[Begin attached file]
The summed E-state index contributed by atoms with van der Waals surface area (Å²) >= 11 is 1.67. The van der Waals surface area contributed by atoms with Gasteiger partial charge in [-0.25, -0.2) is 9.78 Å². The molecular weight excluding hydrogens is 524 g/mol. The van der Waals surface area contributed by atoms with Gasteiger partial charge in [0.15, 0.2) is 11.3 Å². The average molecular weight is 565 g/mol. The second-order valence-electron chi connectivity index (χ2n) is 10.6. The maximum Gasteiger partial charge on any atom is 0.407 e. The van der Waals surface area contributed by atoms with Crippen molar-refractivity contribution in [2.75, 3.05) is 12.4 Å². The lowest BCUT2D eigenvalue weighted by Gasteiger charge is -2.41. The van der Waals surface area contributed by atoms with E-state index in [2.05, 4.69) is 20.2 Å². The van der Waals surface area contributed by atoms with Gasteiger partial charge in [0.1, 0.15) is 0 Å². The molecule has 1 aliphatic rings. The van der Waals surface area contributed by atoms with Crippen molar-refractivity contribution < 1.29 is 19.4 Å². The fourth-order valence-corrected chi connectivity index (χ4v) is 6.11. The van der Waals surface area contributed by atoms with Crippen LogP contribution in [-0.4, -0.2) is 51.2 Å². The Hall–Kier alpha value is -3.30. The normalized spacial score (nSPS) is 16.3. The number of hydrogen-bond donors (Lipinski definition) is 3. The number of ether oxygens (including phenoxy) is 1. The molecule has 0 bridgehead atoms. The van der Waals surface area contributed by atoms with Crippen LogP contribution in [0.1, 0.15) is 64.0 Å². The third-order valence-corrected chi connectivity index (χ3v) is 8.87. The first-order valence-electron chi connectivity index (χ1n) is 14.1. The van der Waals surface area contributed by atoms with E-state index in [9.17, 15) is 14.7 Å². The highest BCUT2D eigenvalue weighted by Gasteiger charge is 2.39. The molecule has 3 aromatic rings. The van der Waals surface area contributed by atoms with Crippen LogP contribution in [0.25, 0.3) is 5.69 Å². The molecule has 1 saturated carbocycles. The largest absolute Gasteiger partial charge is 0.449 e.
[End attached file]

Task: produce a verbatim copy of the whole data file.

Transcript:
The summed E-state index contributed by atoms with van der Waals surface area (Å²) >= 11 is 1.67. The van der Waals surface area contributed by atoms with Gasteiger partial charge in [-0.25, -0.2) is 9.78 Å². The molecular weight excluding hydrogens is 524 g/mol. The van der Waals surface area contributed by atoms with Gasteiger partial charge in [0.15, 0.2) is 11.3 Å². The average molecular weight is 565 g/mol. The second-order valence-electron chi connectivity index (χ2n) is 10.6. The maximum Gasteiger partial charge on any atom is 0.407 e. The van der Waals surface area contributed by atoms with Crippen molar-refractivity contribution in [2.75, 3.05) is 12.4 Å². The lowest BCUT2D eigenvalue weighted by Gasteiger charge is -2.41. The van der Waals surface area contributed by atoms with E-state index in [2.05, 4.69) is 20.2 Å². The van der Waals surface area contributed by atoms with Gasteiger partial charge in [0.1, 0.15) is 0 Å². The molecule has 1 aliphatic rings. The van der Waals surface area contributed by atoms with Crippen molar-refractivity contribution < 1.29 is 19.4 Å². The fourth-order valence-corrected chi connectivity index (χ4v) is 6.11. The van der Waals surface area contributed by atoms with Crippen LogP contribution in [-0.4, -0.2) is 51.2 Å². The Hall–Kier alpha value is -3.30. The normalized spacial score (nSPS) is 16.3. The number of hydrogen-bond donors (Lipinski definition) is 3. The number of ether oxygens (including phenoxy) is 1. The molecule has 0 bridgehead atoms. The van der Waals surface area contributed by atoms with Crippen LogP contribution in [0.1, 0.15) is 64.0 Å². The third-order valence-corrected chi connectivity index (χ3v) is 8.87. The first-order valence-electron chi connectivity index (χ1n) is 14.1. The van der Waals surface area contributed by atoms with E-state index in [9.17, 15) is 14.7 Å². The highest BCUT2D eigenvalue weighted by Gasteiger charge is 2.39. The molecule has 3 aromatic rings. The van der Waals surface area contributed by atoms with Crippen LogP contribution in [0.25, 0.3) is 5.69 Å². The molecule has 1 saturated carbocycles. The largest absolute Gasteiger partial charge is 0.449 e.